Upending the Ivory Tower
Civil Rights, Black Power, and the Ivy League
"Upending the Ivory Tower is an engaging, revealing, fluid read. It takes its place alongside some of the finest recent scholarship on the Black Power and civil rights movements, including Kendi’s The Black Campus Movement, Martha Biondi’s The Black Revolution on Campus, Peniel Joseph’s Waiting ‘Til the Midnight Hour: A Narrative History of Black Power in America, and Jeanne Theoharis’ boldly revisionist A More Beautiful and Terrible History: The Uses and Misuses of Civil Rights History."
— New York Journal of Books
"Stefan Bradley is one of the foremost scholars of the black student movement. In Upending the Ivory Tower , he as turned his attention black student activism in the Ivy League. This is a brilliant book about how the Black Power Movement reached the elites halls of higher education. In a moment when 21st century black student activists in the Ivy League and across the country are demanding more faculty of color, wanting more accountability for anti-black pedagogy and policy, and declaring that black lives matter, Upending the Ivory Tower is an important and necessary history of black student activism in higher education."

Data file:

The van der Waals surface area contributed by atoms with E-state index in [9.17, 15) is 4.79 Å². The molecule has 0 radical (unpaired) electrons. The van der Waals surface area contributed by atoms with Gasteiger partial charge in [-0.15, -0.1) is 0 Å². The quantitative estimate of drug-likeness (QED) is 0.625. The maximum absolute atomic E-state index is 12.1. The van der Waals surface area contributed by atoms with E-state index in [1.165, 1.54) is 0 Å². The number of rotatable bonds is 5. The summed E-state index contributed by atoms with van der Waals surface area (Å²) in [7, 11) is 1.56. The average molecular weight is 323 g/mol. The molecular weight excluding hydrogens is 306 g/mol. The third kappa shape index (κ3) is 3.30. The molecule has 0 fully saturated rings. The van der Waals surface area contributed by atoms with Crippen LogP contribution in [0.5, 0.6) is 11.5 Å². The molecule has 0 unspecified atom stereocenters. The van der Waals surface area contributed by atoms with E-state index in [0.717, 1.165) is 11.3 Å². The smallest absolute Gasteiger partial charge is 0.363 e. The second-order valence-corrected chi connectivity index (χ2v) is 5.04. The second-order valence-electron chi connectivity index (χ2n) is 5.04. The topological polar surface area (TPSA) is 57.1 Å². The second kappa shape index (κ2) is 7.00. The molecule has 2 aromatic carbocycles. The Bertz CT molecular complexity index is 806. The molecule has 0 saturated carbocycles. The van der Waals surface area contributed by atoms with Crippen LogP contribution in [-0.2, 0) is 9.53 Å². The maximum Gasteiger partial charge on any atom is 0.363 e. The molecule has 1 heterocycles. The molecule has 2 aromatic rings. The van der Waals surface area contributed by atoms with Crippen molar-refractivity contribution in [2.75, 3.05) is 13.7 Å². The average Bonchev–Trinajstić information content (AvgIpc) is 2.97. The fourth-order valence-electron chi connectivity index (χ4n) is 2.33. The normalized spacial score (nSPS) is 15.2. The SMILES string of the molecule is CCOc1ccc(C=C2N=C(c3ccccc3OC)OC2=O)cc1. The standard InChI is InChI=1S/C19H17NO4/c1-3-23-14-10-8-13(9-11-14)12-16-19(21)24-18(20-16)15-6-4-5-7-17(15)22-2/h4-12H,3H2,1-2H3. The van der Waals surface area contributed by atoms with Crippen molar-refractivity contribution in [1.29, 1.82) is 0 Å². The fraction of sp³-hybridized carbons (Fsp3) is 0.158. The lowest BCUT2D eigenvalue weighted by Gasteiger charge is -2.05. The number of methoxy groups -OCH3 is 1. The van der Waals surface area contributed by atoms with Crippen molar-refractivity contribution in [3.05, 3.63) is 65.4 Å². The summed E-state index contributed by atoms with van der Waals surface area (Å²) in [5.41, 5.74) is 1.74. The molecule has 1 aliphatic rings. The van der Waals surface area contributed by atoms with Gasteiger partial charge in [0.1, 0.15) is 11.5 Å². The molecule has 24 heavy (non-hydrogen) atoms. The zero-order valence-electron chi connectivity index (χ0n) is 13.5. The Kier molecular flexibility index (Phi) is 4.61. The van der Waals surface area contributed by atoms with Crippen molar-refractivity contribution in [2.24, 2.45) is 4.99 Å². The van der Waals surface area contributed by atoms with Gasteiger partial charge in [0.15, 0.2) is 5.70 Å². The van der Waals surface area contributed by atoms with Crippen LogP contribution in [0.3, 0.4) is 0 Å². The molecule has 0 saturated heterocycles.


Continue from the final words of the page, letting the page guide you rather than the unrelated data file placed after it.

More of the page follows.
—Derrick W. White, Dartmouth College
"Fascinating and ambitious, Upending the Ivory Tower breathes of meticulous research and analysis from beginning to end. With this definitive chronicling of black students organizing, demanding, and sometimes protesting to blacken the exclusively white Ivy League, Stefan Bradley shows us once again why he is the historian of the Ivy black activist. There may be nothing more powerful than the student activist, and Upending the Ivory Tower again shows us why."
—Ibram X. Kendi, award-winning author of The Black Campus Movement and Stamped from the Beginning
"Upending the Ivory Tower is a critical but scrupulous exposition of some of the major changes that overtook the American academy—and American culture in general—toward the end of the storied 1960s. Although Stefan Bradley views these changes mainly through the lens of the privileged Ivy League, he never loses sight of either the steep price of such historic privilege or the more democratic and equally dynamic mainstream of American university life. His book is an invaluable record of institutional change in a few schools that manages nevertheless to capture the spirit of a transformational moment when some of our most venerable ideas about education, race, and power changed forever."
—Arnold Rampersad, Sara Hart Kimball Professor Emeritus in the Humanities, Stanford
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